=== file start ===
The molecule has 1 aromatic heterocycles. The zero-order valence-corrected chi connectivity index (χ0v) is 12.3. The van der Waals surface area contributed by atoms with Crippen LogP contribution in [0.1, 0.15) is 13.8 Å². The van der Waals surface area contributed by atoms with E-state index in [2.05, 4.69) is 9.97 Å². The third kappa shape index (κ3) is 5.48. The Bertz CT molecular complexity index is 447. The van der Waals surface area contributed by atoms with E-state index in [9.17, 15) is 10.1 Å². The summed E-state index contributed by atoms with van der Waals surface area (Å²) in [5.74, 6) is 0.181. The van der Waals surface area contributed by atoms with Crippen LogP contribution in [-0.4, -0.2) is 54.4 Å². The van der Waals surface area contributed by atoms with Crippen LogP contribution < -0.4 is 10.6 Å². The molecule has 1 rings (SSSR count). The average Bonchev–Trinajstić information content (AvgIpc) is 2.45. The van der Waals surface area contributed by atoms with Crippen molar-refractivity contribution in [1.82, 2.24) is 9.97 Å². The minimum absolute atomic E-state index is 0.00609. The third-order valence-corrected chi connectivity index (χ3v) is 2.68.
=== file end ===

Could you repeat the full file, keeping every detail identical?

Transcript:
The molecule has 1 aromatic heterocycles. The zero-order valence-corrected chi connectivity index (χ0v) is 12.3. The van der Waals surface area contributed by atoms with Crippen LogP contribution in [0.1, 0.15) is 13.8 Å². The van der Waals surface area contributed by atoms with E-state index in [2.05, 4.69) is 9.97 Å². The third kappa shape index (κ3) is 5.48. The Bertz CT molecular complexity index is 447. The van der Waals surface area contributed by atoms with E-state index in [9.17, 15) is 10.1 Å². The summed E-state index contributed by atoms with van der Waals surface area (Å²) in [5.74, 6) is 0.181. The van der Waals surface area contributed by atoms with Crippen LogP contribution in [-0.4, -0.2) is 54.4 Å². The van der Waals surface area contributed by atoms with Crippen LogP contribution < -0.4 is 10.6 Å². The molecule has 1 rings (SSSR count). The average Bonchev–Trinajstić information content (AvgIpc) is 2.45. The van der Waals surface area contributed by atoms with Crippen molar-refractivity contribution in [1.82, 2.24) is 9.97 Å². The minimum absolute atomic E-state index is 0.00609. The third-order valence-corrected chi connectivity index (χ3v) is 2.68.